The main drivers have been cited as being cost deflation and OPEC policy along with the effects of shale oil and gas. We spoke to James Sinclair at Trade Finance Global, who believes that gas and oil demand will continue to increase, even as renewables continue to grow strongly.
At the recent World Petroleum Congress, it was concluded that the continuing investment in oil and gas is required to cater for demand growth and to compensate decline in mature fields.
We are coming into an era of price volatility. There is a need for oil prices to recover and to enable the higher cost of supply, but lasting cost deflation is key for the new long term ‘equilibrium’ of the oil price.
We are seeing that more and more companies are focusing on cost reduction, maintaining of balance sheets and assessing the grading of portfolios for fund managers.
Low oil prices are weighing on the industry, but it is estimated that 2015 was a record year with oil and gas loan volumes of USD 125 billion. There was a strong refinancing market for larger commodity traders and oil and gas majors. Oil and gas volumes are mainly driven by deals signed in the upstream sector as they were in 2015.
Northern European volumes continue to dominate due to strong activity in the North Sea. There has been a collapse of Russia volumes due to sanctions and geo-political reasons.
Commentators have also seen that African volumes have also dropped off as banks have pulled away from foreign markets.
We are starting to get into an interesting part in the commodities cycle as various borrowers have previously benefitted from past hedges; receiving floors between USD 60 and 70 – but these hedges are starting to run out.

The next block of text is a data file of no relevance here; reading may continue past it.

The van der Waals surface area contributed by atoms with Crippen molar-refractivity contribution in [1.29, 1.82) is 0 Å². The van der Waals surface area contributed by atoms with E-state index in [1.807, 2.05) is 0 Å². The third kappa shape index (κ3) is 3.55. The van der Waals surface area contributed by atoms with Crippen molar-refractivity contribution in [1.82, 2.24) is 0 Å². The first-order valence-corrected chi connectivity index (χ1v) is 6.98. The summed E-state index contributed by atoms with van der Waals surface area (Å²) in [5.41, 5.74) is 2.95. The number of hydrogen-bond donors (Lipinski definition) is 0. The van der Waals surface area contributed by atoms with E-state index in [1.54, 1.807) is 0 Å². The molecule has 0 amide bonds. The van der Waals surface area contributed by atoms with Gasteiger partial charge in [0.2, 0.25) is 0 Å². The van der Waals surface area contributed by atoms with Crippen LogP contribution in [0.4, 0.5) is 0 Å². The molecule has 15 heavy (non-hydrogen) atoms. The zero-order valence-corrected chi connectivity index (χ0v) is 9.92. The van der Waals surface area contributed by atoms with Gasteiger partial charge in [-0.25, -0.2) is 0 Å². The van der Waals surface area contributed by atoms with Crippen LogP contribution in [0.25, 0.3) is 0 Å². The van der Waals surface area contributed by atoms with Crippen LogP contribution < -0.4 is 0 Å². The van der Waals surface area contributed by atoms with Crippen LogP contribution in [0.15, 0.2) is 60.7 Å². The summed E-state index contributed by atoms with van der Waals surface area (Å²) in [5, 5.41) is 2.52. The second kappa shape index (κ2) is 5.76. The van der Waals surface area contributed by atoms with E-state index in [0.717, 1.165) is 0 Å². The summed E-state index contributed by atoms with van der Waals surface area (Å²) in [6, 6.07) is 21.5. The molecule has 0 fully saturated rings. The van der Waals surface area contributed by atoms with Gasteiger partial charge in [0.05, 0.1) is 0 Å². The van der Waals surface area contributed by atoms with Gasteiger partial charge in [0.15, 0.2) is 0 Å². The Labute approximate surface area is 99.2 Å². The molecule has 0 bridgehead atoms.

Credit facilities have dried up and for those reserve based facilities, there is reduced debt availability as the underlying value of the assets has reduced. There are also potential breaches of covenants due to the leverage ratio.
The different cover ratios applied to asset valuations have limited the impact of falling oil prices and sometimes amendments or restructuring is required.
The Macro View – What is happening in the energy markets?
The phrase has been coined by an industry veteran – Bob Dudley, ‘Lower for longer’, and we question – is this really the case?
- Many predict that we should see a rebalancing of supply and demand in the summer
- There are supply disruptions with countries such as Iraq and Kurdistan
- US Shale – last year this was a hot topic
- Price inflection – Oil supply falls in the summer and is at over 600,000 barrels a day
- The market is starting to correct, but stocks will remain high this year and going forward
- Forward markets have seen significant strength
Oil and gas markets continue to remain incredibly challenging, and given the recent strategic shift away from oil in Saudi Arabia, and the continued lows for oil price, we wait in anticipation to see what’s in store, and how the oil players react to this extraordinary change.